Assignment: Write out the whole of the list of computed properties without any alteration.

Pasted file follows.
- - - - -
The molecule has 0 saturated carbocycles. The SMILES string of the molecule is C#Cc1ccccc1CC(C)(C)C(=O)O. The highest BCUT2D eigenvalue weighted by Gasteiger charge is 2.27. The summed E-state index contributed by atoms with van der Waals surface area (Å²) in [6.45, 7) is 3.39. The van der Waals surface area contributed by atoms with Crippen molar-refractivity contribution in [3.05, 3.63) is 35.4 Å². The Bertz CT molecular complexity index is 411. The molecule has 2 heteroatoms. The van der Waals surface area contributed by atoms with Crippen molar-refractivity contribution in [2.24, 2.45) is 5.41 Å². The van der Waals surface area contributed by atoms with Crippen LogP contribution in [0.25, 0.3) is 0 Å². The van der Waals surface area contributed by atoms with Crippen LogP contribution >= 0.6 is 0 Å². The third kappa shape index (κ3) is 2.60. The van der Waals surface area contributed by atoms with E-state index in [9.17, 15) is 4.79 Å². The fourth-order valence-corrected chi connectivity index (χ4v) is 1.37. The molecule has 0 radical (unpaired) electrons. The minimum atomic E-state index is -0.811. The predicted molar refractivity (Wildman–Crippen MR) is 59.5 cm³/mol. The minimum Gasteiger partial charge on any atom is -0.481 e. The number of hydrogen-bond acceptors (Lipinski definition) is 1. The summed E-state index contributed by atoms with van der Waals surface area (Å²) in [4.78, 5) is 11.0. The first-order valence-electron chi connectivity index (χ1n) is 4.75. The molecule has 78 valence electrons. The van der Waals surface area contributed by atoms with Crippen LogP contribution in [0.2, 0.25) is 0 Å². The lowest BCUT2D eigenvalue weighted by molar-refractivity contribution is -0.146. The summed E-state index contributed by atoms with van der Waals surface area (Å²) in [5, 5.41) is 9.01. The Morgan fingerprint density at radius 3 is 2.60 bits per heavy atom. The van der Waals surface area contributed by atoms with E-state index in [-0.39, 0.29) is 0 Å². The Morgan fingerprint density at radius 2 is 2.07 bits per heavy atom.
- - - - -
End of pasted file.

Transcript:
The molecule has 0 saturated carbocycles. The SMILES string of the molecule is C#Cc1ccccc1CC(C)(C)C(=O)O. The highest BCUT2D eigenvalue weighted by Gasteiger charge is 2.27. The summed E-state index contributed by atoms with van der Waals surface area (Å²) in [6.45, 7) is 3.39. The van der Waals surface area contributed by atoms with Crippen molar-refractivity contribution in [3.05, 3.63) is 35.4 Å². The Bertz CT molecular complexity index is 411. The molecule has 2 heteroatoms. The van der Waals surface area contributed by atoms with Crippen molar-refractivity contribution in [2.24, 2.45) is 5.41 Å². The van der Waals surface area contributed by atoms with Crippen LogP contribution in [0.25, 0.3) is 0 Å². The van der Waals surface area contributed by atoms with Crippen LogP contribution >= 0.6 is 0 Å². The third kappa shape index (κ3) is 2.60. The van der Waals surface area contributed by atoms with E-state index in [9.17, 15) is 4.79 Å². The fourth-order valence-corrected chi connectivity index (χ4v) is 1.37. The molecule has 0 radical (unpaired) electrons. The minimum atomic E-state index is -0.811. The predicted molar refractivity (Wildman–Crippen MR) is 59.5 cm³/mol. The minimum Gasteiger partial charge on any atom is -0.481 e. The number of hydrogen-bond acceptors (Lipinski definition) is 1. The summed E-state index contributed by atoms with van der Waals surface area (Å²) in [4.78, 5) is 11.0. The first-order valence-electron chi connectivity index (χ1n) is 4.75. The molecule has 78 valence electrons. The van der Waals surface area contributed by atoms with Crippen LogP contribution in [0.2, 0.25) is 0 Å². The lowest BCUT2D eigenvalue weighted by molar-refractivity contribution is -0.146. The summed E-state index contributed by atoms with van der Waals surface area (Å²) in [5, 5.41) is 9.01. The Morgan fingerprint density at radius 3 is 2.60 bits per heavy atom. The van der Waals surface area contributed by atoms with E-state index in [-0.39, 0.29) is 0 Å². The Morgan fingerprint density at radius 2 is 2.07 bits per heavy atom.